By Lee Wei Lian May 04, 2011
KUALA LUMPUR, May 4 — The National House Buyers Association (HBA) has criticised the apparent collusion between some developers, valuers and banks for pushing up property prices to levels which it called “exorbitant” and said that stronger measures are needed to deter speculation.
HBA said in a statement that in addition to low interest rates and easy credit which had fuelled speculative activity, greed had taken over the market.
“A ‘unholy alliance’ exists between certain developers, valuers and banks,” said HBA.“In an environment of hot demand, the banks work in cahoots with developers assisted by those wayward valuers. Our ‘teh tarik syndrome’ is also very relevant. When the price of condensed milk increases by 20 sen, the entire cost ‘teh tarik’ increases by 20 sen. Similarly, when the cost of construction increases by 20 per cent, the equivalent cost of housing increases.”
The association suggested that the government implement stronger measures to deter speculation as the 70 per cent loan-to-value ratio (LVR) mortgage cap introduced would be of limited effect.
“For those in the speculation business, the 20 per cent reduction in LVR will not really deter them,” said HBA.
It gave the example of a RM300,000 house, which would now require a 30 per cent downpayment, but this would be based on the subsequent progressive payments for a property under construction, after which the end-financing loan of 70 per cent kicks in.
“If he (the speculator) can flog the house off at a profit at this stage, he does not need to incur an additional sum to his housing loan,” HBA pointed out.
“Speculators or maybe ‘syndicates’ are also cash rich because of the roll-over system they are using. In other words, whatever profit they earned from the previous house, they put into the new house, thus the 30 per cent up-front is not a major deterrent factor. Those who buy en-bloc may feel the heat but when collaborating with their ‘friendly’ developers/ builders, terms and conditions may be ‘cushion off’.”
The association also called for the sliding scale Real Property Gains Tax (RPGT) rate to be reintroduced.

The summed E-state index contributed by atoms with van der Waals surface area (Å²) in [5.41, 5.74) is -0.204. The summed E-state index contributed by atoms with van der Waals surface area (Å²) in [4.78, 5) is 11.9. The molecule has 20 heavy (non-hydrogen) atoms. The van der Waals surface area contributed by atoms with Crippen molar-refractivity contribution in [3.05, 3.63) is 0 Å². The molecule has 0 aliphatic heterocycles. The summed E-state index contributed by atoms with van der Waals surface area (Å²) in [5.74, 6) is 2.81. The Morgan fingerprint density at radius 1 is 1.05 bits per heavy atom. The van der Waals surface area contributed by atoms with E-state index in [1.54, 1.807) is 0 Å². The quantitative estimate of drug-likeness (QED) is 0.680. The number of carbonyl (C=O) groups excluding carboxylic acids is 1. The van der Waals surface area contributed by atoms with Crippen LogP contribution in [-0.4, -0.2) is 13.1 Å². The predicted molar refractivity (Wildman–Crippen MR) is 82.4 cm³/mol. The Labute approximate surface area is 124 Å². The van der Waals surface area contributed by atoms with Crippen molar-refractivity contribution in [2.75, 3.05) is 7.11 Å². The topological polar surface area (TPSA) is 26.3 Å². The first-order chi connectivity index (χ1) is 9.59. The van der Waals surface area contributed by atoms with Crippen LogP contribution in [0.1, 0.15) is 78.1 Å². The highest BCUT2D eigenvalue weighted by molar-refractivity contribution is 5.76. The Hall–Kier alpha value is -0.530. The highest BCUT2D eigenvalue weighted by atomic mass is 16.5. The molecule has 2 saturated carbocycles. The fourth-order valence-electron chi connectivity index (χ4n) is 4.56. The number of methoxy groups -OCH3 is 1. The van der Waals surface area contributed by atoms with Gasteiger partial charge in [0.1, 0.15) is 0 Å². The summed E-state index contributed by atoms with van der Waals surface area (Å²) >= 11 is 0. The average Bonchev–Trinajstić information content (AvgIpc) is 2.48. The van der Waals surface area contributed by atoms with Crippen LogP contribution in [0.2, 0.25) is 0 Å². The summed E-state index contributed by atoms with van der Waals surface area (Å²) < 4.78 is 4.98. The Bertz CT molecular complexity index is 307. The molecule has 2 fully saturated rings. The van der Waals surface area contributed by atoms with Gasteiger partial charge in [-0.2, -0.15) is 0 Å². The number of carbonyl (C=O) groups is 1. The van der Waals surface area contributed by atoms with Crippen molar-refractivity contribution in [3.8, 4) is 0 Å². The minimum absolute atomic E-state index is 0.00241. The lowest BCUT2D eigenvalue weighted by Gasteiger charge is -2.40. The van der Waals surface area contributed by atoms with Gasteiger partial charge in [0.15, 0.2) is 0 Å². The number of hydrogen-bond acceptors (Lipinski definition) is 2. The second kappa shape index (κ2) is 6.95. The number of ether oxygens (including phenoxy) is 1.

This would entail a one-time RPGT exemption after which the next two properties should be taxed starting at 30 per cent for properties disposed of within two years and a reduction to zero per cent for properties disposed after five years.
For third and subsequent properties, HBA is proposing that a 30 per cent flat rate RPGT would apply.
The association also proposed that a quota of low-medium and medium-cost houses priced between RM250,000 to RM550,000 be imposed on developers similar to the 30 per cent quota for low-cost houses.
“It has always been the Government’s aspiration for every citizen to have a roof over their head and the Government should continue to push this agenda,” said HBA.
The high prices of property in urban areas prompted the Najib administration to introduce a first-home ownership scheme in March in addition to the loan-to-value ratio cap in a bid to stave off discontent.
The measures pale in comparison, however, to efforts seen elsewhere in the region, such as China and Singapore.
The Chinese government last year introduced curbs on foreigners buying property and raised the minimum downpayment for first-time buyers to 30 per cent from 20 per cent and banks were ordered to suspend mortgages on third homes and above in some cases — in addition to hiking interest rates three times since October.
Singapore, meanwhile, raised stamp duty on new properties to as much as 16 per cent of the sale price to be paid by the seller if the house is offloaded within a year of purchase.
The amount that banks can lend for a second property has also been lowered to 60 per cent of the home’s value.